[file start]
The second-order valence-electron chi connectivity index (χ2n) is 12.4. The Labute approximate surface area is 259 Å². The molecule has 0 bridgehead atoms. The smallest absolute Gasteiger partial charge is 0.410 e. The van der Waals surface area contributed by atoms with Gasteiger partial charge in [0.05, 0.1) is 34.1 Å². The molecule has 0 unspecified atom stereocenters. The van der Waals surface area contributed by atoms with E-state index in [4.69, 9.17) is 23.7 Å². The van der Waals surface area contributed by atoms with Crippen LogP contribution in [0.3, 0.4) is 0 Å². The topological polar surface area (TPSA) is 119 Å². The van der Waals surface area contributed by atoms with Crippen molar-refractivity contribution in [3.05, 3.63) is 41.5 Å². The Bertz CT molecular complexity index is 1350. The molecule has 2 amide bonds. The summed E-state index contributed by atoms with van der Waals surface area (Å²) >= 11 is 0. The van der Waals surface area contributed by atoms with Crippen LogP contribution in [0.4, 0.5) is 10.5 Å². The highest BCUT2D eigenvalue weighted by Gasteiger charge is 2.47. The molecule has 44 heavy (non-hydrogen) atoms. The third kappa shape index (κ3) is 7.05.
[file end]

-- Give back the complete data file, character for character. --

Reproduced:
The second-order valence-electron chi connectivity index (χ2n) is 12.4. The Labute approximate surface area is 259 Å². The molecule has 0 bridgehead atoms. The smallest absolute Gasteiger partial charge is 0.410 e. The van der Waals surface area contributed by atoms with Gasteiger partial charge in [0.05, 0.1) is 34.1 Å². The molecule has 0 unspecified atom stereocenters. The van der Waals surface area contributed by atoms with E-state index in [4.69, 9.17) is 23.7 Å². The van der Waals surface area contributed by atoms with Crippen LogP contribution in [0.3, 0.4) is 0 Å². The topological polar surface area (TPSA) is 119 Å². The van der Waals surface area contributed by atoms with Crippen molar-refractivity contribution in [3.05, 3.63) is 41.5 Å². The Bertz CT molecular complexity index is 1350. The molecule has 2 amide bonds. The summed E-state index contributed by atoms with van der Waals surface area (Å²) >= 11 is 0. The van der Waals surface area contributed by atoms with Crippen LogP contribution in [0.4, 0.5) is 10.5 Å². The highest BCUT2D eigenvalue weighted by Gasteiger charge is 2.47. The molecule has 44 heavy (non-hydrogen) atoms. The third kappa shape index (κ3) is 7.05.